Elderly Drivers: How old is TOO old to be behind the wheel?

As we grow older, we become more aware of our own mortality and that of our parents.  As we watch them age, we start to notice the little changes, such as forgetting where they left their glasses or keys and then the bigger changes such as failing to take their medication, or falling.  At this point, we start to wonder how safe it is for them to drive.  We worry about their safety and the safety of others.  Although some people remain mentally sharp with strong vision, reflexes and physical abilities well into their 80s and 90s, others start to show deficiencies in their 50s.

Data shows that senior citizens account for 5% of people injured in traffic crashes, 13% of all traffic fatalities and 18% of all pedestrian fatalities.  The number of elderly drivers is expected to triple in the United States over the next 20 years, according to smartmotorist.com.  Some states require mandatory driving tests after a certain age or require physicians to disclose conditions that could affect driving ability.

According to the Insurance Institute for Highway (IIHS), older people stand a greater chance of becoming a fatality in a traffic collision due to fragility and health issues.  Between 1997 and 2006, the death rate for older drivers declined steadily with no definitive reason.  So other than expecting your parents to self-limit their driving, how can we assure our parents are as safe as they can be on the road, as well as not endangering others?

First, watch for warning signs such as fearful and nervous driving, difficulty staying in the lane of travel, trouble paying attention or slower response to unexpected situations.  Keep informed regarding your parent’s medical conditions and medications, and talk to your parents about how they feel about their driving abilities and focus, as well as their vision.  If you have concerns regarding your parent’s driving, try to discuss the safe ability to drive with your parents’ physicians or take the keys and/or the car away and arrange for alternate transportation.  Remember that the ability to drive is closely connected to a person’s feeling of independence and dignity, so be cognizant of this when addressing the issue of elderly driving.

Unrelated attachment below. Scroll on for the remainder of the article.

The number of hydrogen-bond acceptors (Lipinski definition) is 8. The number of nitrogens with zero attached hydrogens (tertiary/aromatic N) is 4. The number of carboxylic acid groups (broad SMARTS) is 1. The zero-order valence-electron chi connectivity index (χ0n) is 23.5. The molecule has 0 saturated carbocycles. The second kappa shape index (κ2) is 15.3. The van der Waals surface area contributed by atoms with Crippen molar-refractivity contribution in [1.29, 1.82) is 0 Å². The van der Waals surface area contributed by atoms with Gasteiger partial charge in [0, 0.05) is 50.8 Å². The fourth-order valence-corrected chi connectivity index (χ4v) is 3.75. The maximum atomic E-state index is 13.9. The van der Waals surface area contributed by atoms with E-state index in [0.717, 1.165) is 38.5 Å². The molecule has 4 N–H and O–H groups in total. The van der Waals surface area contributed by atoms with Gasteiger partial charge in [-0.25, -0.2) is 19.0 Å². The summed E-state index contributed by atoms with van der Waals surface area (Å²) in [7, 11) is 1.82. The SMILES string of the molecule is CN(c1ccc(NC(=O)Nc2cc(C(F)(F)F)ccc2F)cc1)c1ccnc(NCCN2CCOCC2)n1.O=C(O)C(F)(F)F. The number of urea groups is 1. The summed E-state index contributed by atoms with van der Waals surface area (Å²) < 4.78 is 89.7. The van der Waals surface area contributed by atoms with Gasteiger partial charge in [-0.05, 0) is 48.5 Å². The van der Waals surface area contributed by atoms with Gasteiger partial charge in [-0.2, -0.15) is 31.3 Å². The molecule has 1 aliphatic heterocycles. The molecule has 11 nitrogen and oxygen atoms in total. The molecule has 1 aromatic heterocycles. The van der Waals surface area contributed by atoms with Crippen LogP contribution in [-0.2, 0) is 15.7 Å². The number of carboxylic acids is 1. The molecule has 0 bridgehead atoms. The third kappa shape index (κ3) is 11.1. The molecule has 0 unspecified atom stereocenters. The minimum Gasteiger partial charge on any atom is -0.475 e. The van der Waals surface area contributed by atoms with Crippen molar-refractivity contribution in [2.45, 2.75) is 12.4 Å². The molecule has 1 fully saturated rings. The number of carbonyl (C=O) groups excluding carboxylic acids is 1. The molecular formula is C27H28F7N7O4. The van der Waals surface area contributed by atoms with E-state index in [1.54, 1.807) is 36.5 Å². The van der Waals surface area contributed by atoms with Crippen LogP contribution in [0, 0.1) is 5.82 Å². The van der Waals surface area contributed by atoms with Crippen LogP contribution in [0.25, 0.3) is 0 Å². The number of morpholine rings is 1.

Spooktacular Safety Tips for Halloween

Fall brings many recreational activities such as football, trips to the pumpkin patch, hayrack rides and, of course, Halloween.  As a child growing up in a small Nebraska town in the late 70s and early 80s, Halloween was fun and fairly safe.  The worst we had to worry about was scraped knees or getting sick from eating too much candy.  As time went by and we became more aware of how dangerous the world was becoming, we had to increase our safety.  We began to realize it was no longer safe to go out alone and could not eat unwrapped or unsealed candy.  As we think of safety this Halloween season, remember not to overlook those basic rules.  Always carry a flashlight and travel in groups.  This year expand your safety to include some less obvious safety risks of Halloween.

Costumes have changed a great deal over the years.  My first costume was Jiminy Cricket, which was basically a cheap plastic mask and green smock.  The days of the mask have been overtaken by face paint and makeup.  Be sure to test the paint or makeup on a small patch of skin prior to Halloween night to avoid an unnecessary trip to the emergency room and look for face paint that has the FDA approved list of color additives, especially if your child tends to have allergies.  Ensure that all makeup has been removed with soap and water prior to going to bed to prevent a breakout or staining on your clothes or skin.  Be aware that although cosmetic contact lenses may look cool, they can lead to very serious eye infections.  Remember never to share contact lenses with friends or family members and always wash your hands when putting contacts in or taking them out.

If you or your child chooses a mask in lieu of paint, remember to check the mask for sharp edges and make sure there is enough room in the mask to breathe comfortably.  Adults should limit intake of black licorice as it can cause potassium levels to fall which can lead to abnormal heart rhythms or heart failure in adults.  Obviously certain activities can also increase your susceptibility to germs, such as bobbing for apples or sharing drinks or food at a party.  Remember that the cold and flu season has already begun and these activities can spread germs.